Creator: Miller, Preston J. and Roberds, William Series: Working paper (Federal Reserve Bank of Minneapolis. Research Department) Number: 418 Stichwort: Structural model, Deficit, Real interest rates, Budget, and Budget deficit Fach: H61 - National Budget; Budget Systems and E61 - Policy Objectives; Policy Designs and Consistency; Policy Coordination
Creator: Smith, Bruce D. (Bruce David), 1954-2002 and Stutzer, Michael J. Series: Working paper (Federal Reserve Bank of Minneapolis. Research Department) Number: 410 Stichwort: Farm Credit System, Assets, Dividends, Adverse selection, Risk, FCS, and Mutuals Fach: H81 - Governmental Loans; Loan Guarantees; Credits; Grants; Bailouts
Creator: Smith, Bruce D. (Bruce David), 1954-2002 Series: Working paper (Federal Reserve Bank of Minneapolis. Research Department) Number: 406 Stichwort: Inflation, Money, Monetary policy, Prices, Quantity theory of money, and Central banking Fach: E31 - Price Level; Inflation; Deflation and E52 - Monetary Policy
Creator: Greenwood, Jeremy, 1953- and Jovanovic, Boyan, 1951- Series: Working paper (Federal Reserve Bank of Minneapolis. Research Department) Number: 446 Abstract:
A paradigm is presented where both the extent of financial intermediation and the rate of economic growth are endogenously determined. Financial intermediation promotes growth because it allows a higher rate of return to be earned on capital, and growth in turn provides the means to implement costly financial structures. Thus, financial intermediation and economic growth are inextricably linked in accord with the Goldsmith-McKinnon-Shaw view on economic development. The model also generates a development cycle reminiscent of the Kuznets hypothesis. In particular, in the transition from a primitive slow-growing economy to a developed fast-growing one, a nation passes through a stage where the distribution of wealth across the rich and poor widens.
Stichwort: Kuznets curve, Rate of return, Income gap, Income distribution, Growth rate, and Financial intermediation Fach: G00 - Financial Economics: General and O11 - Macroeconomic Analyses of Economic Development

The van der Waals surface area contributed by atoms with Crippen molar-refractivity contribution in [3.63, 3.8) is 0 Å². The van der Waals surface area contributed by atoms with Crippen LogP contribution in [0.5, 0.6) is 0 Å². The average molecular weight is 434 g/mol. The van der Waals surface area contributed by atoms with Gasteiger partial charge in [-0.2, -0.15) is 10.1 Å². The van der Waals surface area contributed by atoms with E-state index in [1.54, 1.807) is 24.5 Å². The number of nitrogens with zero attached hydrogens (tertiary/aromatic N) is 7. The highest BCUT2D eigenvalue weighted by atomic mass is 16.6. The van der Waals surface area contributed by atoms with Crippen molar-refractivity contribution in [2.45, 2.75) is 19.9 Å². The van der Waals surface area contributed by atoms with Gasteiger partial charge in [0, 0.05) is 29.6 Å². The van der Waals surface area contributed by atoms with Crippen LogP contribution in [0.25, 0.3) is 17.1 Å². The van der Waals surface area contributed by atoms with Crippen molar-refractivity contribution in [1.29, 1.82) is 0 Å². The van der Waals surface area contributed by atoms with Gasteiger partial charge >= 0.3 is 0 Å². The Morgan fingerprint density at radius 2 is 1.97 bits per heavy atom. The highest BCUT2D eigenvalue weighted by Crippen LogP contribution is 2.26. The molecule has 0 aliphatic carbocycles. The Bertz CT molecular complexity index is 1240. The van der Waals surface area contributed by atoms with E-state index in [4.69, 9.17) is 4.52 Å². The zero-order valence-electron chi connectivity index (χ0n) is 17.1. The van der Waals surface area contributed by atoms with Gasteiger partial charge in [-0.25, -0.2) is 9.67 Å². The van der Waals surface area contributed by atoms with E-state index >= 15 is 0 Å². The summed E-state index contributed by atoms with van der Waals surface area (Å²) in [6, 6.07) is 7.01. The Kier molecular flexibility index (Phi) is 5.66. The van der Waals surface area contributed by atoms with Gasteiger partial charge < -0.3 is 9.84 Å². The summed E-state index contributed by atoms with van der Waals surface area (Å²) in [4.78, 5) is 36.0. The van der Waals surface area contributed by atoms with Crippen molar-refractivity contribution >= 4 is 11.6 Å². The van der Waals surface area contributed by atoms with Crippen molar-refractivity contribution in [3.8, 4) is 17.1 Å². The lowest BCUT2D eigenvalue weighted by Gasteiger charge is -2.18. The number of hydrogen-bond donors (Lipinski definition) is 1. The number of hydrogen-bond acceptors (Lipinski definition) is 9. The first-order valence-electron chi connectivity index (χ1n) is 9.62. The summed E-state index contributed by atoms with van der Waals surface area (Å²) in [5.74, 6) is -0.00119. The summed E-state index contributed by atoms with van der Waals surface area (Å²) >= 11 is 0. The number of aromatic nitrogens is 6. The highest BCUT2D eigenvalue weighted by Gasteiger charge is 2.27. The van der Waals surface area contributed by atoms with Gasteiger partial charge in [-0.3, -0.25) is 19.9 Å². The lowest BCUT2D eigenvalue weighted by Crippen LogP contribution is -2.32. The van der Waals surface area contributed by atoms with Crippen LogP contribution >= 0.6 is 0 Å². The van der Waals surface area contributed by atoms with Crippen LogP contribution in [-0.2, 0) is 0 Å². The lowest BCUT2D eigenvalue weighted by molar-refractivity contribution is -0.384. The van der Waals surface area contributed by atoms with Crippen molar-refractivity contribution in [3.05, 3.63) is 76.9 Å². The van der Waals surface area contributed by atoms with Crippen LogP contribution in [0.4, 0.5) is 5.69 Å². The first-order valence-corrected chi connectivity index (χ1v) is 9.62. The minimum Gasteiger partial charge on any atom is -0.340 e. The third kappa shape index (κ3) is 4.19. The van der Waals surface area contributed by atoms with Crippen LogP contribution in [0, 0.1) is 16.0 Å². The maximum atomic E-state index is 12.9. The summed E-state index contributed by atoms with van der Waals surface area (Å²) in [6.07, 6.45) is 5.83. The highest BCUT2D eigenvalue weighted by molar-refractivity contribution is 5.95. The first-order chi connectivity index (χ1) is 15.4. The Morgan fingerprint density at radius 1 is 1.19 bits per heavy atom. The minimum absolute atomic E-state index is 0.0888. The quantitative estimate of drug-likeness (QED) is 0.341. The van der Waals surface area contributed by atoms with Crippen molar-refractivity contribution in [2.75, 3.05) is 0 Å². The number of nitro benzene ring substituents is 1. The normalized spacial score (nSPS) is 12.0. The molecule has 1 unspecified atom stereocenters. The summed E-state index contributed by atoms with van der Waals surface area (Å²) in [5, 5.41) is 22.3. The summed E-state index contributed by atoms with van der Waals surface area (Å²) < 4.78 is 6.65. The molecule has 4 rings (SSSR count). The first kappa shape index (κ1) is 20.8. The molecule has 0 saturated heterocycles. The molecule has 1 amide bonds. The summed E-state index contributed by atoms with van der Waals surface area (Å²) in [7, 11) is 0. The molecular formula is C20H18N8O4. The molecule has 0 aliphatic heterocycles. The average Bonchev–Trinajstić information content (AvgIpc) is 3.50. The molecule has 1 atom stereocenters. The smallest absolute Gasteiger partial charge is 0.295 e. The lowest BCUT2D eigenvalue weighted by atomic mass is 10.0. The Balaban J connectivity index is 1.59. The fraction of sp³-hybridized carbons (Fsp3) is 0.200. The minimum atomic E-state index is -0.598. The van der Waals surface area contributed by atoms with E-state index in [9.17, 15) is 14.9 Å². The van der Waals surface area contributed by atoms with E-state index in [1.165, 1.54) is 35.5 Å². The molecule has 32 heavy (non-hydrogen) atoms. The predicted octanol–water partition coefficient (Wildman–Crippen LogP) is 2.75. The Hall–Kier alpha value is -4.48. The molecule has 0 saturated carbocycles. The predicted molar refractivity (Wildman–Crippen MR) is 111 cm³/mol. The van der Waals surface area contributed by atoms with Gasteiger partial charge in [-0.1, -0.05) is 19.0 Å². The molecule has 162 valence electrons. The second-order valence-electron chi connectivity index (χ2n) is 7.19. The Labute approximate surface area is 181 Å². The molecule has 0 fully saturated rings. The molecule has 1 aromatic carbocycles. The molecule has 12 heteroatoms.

Creator: Boyd, John H. and Smith, Bruce D. (Bruce David), 1954-2002 Series: Working paper (Federal Reserve Bank of Minneapolis. Research Department) Number: 522 Abstract:
We consider a two country growth model with international capital markets. These markets fund capital investment in both countries, and operate subject to a costly state verification (CSV) problem. Investors in each country require some external finance, but also provide internal finance, which mitigates the CSV problem. When two identical (except for their initial capital stocks) economies are closed, they necessarily converge monotonically to the same steady state output level. Unrestricted international financial trade precludes otherwise identical economies from converging, and poor countries are necessarily net lenders to rich countries. Oscillation in real activity and international capital flows can occur.
Stichwort: CSV, Open economy, International lending, Costly state verification, Capital investment, Closed economy, Credit rationing, International capital markets, and Credit Fach: F34 - International Lending and Debt Problems and O16 - Economic Development: Financial Markets; Saving and Capital Investment; Corporate Finance and Governance
Creator: Boyd, John H. and Graham, Stanley L. Series: Working paper (Federal Reserve Bank of Minneapolis. Research Department) Number: 398 Abstract:
This study estimates the effects of allowing bank holding companies (BHCs) to enter several lines of financial business not now permitted. A simulation technique is used to estimate the risk and return of hypothetical financial corporations after merger between a BHC and a large firm in each of these industries: securities, real estate, life insurance, property and casualty insurance, and insurance agencies. The study concludes that a merger between a BHC and a life insurance company may decrease the probability of bankruptcy for the merged firm relative to the BHC alone. This result does not hold true, however, for BHC mergers with firms in the other industries. In particular, BHC mergers with securities or real estate firms are found to increase the probability of bankruptcy.
Stichwort: Merger, Bank holding companies, Insurance, Real estate, Bankruptcy, Securities, Risk, and Bank holding company Fach: G28 - Financial Institutions and Services: Government Policy and Regulation, G32 - Financing Policy; Financial Risk and Risk Management; Capital and Ownership Structure; Value of Firms; Goodwill, and G21 - Banks; Depository Institutions; Micro Finance Institutions; Mortgages